Mushroom Truffle Soup


Senior Editor

Not so much seasonal, mushroom soup is always fun and not so easy to make, not without bending lots of rules.  This one was a success so we will be passing it on.

The result will be a ten buck a cup truffle soup (no truffles) that will outshine the restaurant crap

If you actually have a truffle…all the better…


Marsala wine or equivalent (sherry)

Shallots or an onion

2 cloves of garlic


Olive oil (I am using Chilean but any crap will work)



Salt (Truffle salt if you have it)

Trader Joes Black Truffle and Mushroom Sauce (the real flavor)

Truffle powder if you have it

Dried Shitake mushrooms (dirt cheap from Oriental store)

Premium soy sauce (Green Mountain or equal)

Heavy cream or premium sour cream (as finish)

Fresh mushrooms

Chicken stock (Kitchen Basics from Walmart or what have you)

Begin by fine chopping 1/3rd cup red onion/shallot or whatever

One stalk of celery, diced same as onion

Slice two cloves of garlic (fresh only)

Sauce pan, with butter (1 cubic inch) and around half a tablespoon of olive oil

Simmer until onions are lightly colored…low heat…10 real minutes, not like they tell you on tv.

Add stock, start with 16 oz

Break up around a cup (2 large handfuls will do) of dried shitake.  They will remain like rubber until at least 25 minutes simmering…not like they tell you on tv.

10 minutes in, add two very expensive tablespoons of truffle sauce

add the rest of the stock now

Then add 1/3rd cup marsala

More butter…

continue simmering…test the shitake’s

Add truffle powder, full teaspoon (optional….”truffle powder” is really powdered mushrooms with fake flavoring)

begin adding salt to taste…truffle salt (cheap on Amazon) if you have it

Now add 1 cup of chopped fresh mushrooms…they will disappear…

pepper to taste

one tablespoon Green Mountain sauce (soy sauce…only the best)

cover and let stand until ready to serve…

then add 1 cup sliced mushrooms….while hot but not simmering and cover

then stir in heavy cream…4 oz or more to taste… and warm for serving…making sure you do not cook the last batch of added mushrooms…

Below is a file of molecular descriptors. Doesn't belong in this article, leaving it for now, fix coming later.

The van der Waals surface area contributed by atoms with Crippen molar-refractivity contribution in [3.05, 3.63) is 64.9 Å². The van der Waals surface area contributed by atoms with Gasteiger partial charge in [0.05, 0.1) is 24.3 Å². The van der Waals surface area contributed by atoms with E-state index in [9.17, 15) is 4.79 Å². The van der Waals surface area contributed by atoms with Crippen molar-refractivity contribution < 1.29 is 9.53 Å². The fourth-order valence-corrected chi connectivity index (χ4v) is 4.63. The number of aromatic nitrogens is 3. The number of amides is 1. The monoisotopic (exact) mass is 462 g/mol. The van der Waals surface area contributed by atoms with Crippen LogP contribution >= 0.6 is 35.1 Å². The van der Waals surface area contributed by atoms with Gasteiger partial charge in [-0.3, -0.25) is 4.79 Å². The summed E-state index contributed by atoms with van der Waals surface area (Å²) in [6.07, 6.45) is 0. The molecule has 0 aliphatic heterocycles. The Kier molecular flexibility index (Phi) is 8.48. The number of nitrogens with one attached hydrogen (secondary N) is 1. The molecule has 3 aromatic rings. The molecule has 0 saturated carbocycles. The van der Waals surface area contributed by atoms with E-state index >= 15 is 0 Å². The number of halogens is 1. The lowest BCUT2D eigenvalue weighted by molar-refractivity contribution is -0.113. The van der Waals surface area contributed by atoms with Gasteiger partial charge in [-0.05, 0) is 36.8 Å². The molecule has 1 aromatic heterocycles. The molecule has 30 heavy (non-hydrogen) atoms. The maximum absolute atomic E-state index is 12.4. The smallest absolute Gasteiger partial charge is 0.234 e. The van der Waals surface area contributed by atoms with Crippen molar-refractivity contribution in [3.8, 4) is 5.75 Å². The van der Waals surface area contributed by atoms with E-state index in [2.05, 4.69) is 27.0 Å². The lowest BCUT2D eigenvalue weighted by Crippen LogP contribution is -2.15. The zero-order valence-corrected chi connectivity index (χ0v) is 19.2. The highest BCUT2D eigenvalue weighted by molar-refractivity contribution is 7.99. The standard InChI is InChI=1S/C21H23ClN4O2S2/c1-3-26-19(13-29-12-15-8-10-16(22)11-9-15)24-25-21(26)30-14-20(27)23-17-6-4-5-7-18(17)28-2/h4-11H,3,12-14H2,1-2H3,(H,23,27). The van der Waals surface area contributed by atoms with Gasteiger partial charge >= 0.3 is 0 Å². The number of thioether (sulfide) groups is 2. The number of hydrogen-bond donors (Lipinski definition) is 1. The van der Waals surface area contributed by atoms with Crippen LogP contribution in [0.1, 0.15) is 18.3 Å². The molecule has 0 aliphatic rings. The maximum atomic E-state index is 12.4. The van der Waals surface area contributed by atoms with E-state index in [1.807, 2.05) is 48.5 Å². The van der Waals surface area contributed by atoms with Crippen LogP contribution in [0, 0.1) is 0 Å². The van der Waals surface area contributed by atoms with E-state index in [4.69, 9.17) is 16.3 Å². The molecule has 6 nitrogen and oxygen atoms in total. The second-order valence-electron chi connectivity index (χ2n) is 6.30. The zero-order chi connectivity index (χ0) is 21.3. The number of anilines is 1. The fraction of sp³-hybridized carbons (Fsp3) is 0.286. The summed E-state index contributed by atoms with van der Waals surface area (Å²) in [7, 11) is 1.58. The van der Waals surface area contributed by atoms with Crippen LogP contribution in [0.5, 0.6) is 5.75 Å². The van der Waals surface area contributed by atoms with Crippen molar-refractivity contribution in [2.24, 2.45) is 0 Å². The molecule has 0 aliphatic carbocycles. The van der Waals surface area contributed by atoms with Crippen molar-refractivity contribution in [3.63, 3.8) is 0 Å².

finish with butter…

for garnish….try lime and cilantro and optional fresh cracked black pepper




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  1. Generally speaking, I find things are about half the price in Russia (and I am not talking about things in the small villages) than in UK. And, of course people back home don’t believe me. The ones who have never been to Russia think there are tanks and barbed wire on every street corner. How travel broadens the mind.
    And the cost of diesel fuel, well I won’t even try to tell you.

  2. That’s cool, Mr. Duff! I love cooking. And I like mushrooms. Of course, I can’t afford to buy real and expensive truffles, but we have lots of wild forest good mushrooms in my country.

    • You might be able to do this without delving into the chemical bin like I do! Basics of recipe adapt well but with real mushrooms, yours will be more authentic.

    • Andy the Rus are famous mushroom foragers. Get with the program brother. It’s walking in the woods with a purpose. Good exercise and a chance to meet good friends. Spacibo!

    • @Harry Haller (my friend 😄) :
      I live in the North Caucasus and our forests are mainly in the mountains. There people gather mushrooms: porcini mushrooms, aspen mushrooms, boletus mushrooms, etc. They are very tasty and have an organic forest aroma. If it is not possible to go to the mountains, you can buy oyster mushrooms or champignons at the store for $ 1 for 2 pounds. But they don’t have a distinct taste. I like to cook julienne from champignons with cheese.

    • @Jim Dean:
      Yes, Jim, prices for food and services in Russia are much cheaper. Especially for Americans when we compare our salaries. A month ago, I photographed the shelves of English beer in a store in Moscow and sent them to Ian Greenhalgh. He said that even they don’t have that many kinds in stores in England 😁

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